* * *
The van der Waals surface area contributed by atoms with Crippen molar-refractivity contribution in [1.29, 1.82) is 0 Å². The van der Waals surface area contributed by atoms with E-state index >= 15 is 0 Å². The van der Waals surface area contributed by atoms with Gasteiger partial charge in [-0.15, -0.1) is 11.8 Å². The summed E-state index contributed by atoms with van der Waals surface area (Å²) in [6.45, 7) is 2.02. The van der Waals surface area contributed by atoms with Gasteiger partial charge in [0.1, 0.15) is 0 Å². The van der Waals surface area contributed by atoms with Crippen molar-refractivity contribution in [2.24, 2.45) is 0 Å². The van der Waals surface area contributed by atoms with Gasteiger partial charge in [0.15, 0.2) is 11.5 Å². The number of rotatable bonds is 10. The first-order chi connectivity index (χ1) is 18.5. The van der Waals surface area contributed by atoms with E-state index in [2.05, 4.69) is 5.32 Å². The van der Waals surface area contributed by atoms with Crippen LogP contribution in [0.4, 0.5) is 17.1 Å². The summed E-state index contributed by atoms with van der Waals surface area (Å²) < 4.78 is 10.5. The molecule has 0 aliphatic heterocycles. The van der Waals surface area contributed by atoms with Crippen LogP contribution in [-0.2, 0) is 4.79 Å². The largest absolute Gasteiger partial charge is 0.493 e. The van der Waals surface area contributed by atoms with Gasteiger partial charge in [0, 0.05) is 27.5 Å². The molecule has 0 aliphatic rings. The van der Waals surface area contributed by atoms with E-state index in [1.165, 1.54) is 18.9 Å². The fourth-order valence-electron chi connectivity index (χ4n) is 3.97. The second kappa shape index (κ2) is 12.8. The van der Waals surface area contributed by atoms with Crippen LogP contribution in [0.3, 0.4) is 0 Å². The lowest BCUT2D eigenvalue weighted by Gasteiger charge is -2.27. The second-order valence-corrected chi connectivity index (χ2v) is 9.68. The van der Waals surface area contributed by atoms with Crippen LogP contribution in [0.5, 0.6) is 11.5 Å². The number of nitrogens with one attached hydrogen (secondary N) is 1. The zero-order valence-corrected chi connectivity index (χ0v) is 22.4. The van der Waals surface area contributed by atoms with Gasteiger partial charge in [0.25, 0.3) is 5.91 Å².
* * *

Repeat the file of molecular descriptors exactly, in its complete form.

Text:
The van der Waals surface area contributed by atoms with Crippen molar-refractivity contribution in [1.29, 1.82) is 0 Å². The van der Waals surface area contributed by atoms with E-state index >= 15 is 0 Å². The van der Waals surface area contributed by atoms with Gasteiger partial charge in [-0.15, -0.1) is 11.8 Å². The summed E-state index contributed by atoms with van der Waals surface area (Å²) in [6.45, 7) is 2.02. The van der Waals surface area contributed by atoms with Gasteiger partial charge in [0.1, 0.15) is 0 Å². The van der Waals surface area contributed by atoms with Crippen molar-refractivity contribution in [2.24, 2.45) is 0 Å². The van der Waals surface area contributed by atoms with Gasteiger partial charge in [0.15, 0.2) is 11.5 Å². The number of rotatable bonds is 10. The first-order chi connectivity index (χ1) is 18.5. The van der Waals surface area contributed by atoms with E-state index in [2.05, 4.69) is 5.32 Å². The van der Waals surface area contributed by atoms with Crippen LogP contribution in [0.4, 0.5) is 17.1 Å². The summed E-state index contributed by atoms with van der Waals surface area (Å²) < 4.78 is 10.5. The molecule has 0 aliphatic heterocycles. The van der Waals surface area contributed by atoms with Crippen LogP contribution in [-0.2, 0) is 4.79 Å². The largest absolute Gasteiger partial charge is 0.493 e. The van der Waals surface area contributed by atoms with Gasteiger partial charge in [0, 0.05) is 27.5 Å². The molecule has 0 aliphatic rings. The van der Waals surface area contributed by atoms with E-state index in [1.165, 1.54) is 18.9 Å². The fourth-order valence-electron chi connectivity index (χ4n) is 3.97. The second kappa shape index (κ2) is 12.8. The van der Waals surface area contributed by atoms with Crippen LogP contribution in [0.3, 0.4) is 0 Å². The lowest BCUT2D eigenvalue weighted by Gasteiger charge is -2.27. The second-order valence-corrected chi connectivity index (χ2v) is 9.68. The van der Waals surface area contributed by atoms with Crippen LogP contribution in [0.5, 0.6) is 11.5 Å². The number of nitrogens with one attached hydrogen (secondary N) is 1. The zero-order valence-corrected chi connectivity index (χ0v) is 22.4. The van der Waals surface area contributed by atoms with Gasteiger partial charge in [0.25, 0.3) is 5.91 Å².